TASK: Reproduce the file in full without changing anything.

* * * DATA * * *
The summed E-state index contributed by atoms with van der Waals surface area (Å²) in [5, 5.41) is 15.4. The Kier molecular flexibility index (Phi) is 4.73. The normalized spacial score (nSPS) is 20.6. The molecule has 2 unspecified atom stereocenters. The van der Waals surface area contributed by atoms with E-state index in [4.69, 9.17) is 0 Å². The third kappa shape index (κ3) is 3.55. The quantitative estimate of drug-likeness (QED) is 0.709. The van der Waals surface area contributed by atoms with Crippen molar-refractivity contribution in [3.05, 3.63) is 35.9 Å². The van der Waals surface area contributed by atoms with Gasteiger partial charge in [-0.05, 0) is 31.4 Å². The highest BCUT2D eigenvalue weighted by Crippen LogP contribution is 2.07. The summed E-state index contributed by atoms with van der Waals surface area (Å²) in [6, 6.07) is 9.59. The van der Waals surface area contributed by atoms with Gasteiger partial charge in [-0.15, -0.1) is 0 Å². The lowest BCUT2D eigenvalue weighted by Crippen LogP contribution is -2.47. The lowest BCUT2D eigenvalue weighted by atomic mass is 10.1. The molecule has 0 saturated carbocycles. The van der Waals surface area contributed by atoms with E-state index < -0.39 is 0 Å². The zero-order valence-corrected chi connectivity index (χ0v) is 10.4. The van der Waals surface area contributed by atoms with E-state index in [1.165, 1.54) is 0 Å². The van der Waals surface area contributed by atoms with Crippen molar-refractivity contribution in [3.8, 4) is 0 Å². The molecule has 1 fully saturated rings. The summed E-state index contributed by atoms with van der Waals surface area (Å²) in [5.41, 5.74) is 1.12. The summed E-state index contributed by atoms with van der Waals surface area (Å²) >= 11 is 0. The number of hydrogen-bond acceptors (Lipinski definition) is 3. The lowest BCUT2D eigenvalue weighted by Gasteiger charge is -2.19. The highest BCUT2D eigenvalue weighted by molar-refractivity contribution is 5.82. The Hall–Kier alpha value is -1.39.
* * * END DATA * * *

The summed E-state index contributed by atoms with van der Waals surface area (Å²) in [5, 5.41) is 15.4. The Kier molecular flexibility index (Phi) is 4.73. The normalized spacial score (nSPS) is 20.6. The molecule has 2 unspecified atom stereocenters. The van der Waals surface area contributed by atoms with E-state index in [4.69, 9.17) is 0 Å². The third kappa shape index (κ3) is 3.55. The quantitative estimate of drug-likeness (QED) is 0.709. The van der Waals surface area contributed by atoms with Crippen molar-refractivity contribution in [3.05, 3.63) is 35.9 Å². The van der Waals surface area contributed by atoms with Gasteiger partial charge in [-0.05, 0) is 31.4 Å². The highest BCUT2D eigenvalue weighted by Crippen LogP contribution is 2.07. The summed E-state index contributed by atoms with van der Waals surface area (Å²) in [6, 6.07) is 9.59. The van der Waals surface area contributed by atoms with Gasteiger partial charge in [-0.15, -0.1) is 0 Å². The lowest BCUT2D eigenvalue weighted by Crippen LogP contribution is -2.47. The lowest BCUT2D eigenvalue weighted by atomic mass is 10.1. The molecule has 0 saturated carbocycles. The van der Waals surface area contributed by atoms with E-state index < -0.39 is 0 Å². The zero-order valence-corrected chi connectivity index (χ0v) is 10.4. The van der Waals surface area contributed by atoms with E-state index in [1.165, 1.54) is 0 Å². The van der Waals surface area contributed by atoms with Crippen molar-refractivity contribution in [3.8, 4) is 0 Å². The molecule has 1 fully saturated rings. The summed E-state index contributed by atoms with van der Waals surface area (Å²) in [5.41, 5.74) is 1.12. The summed E-state index contributed by atoms with van der Waals surface area (Å²) >= 11 is 0. The number of hydrogen-bond acceptors (Lipinski definition) is 3. The lowest BCUT2D eigenvalue weighted by Gasteiger charge is -2.19. The highest BCUT2D eigenvalue weighted by molar-refractivity contribution is 5.82. The Hall–Kier alpha value is -1.39.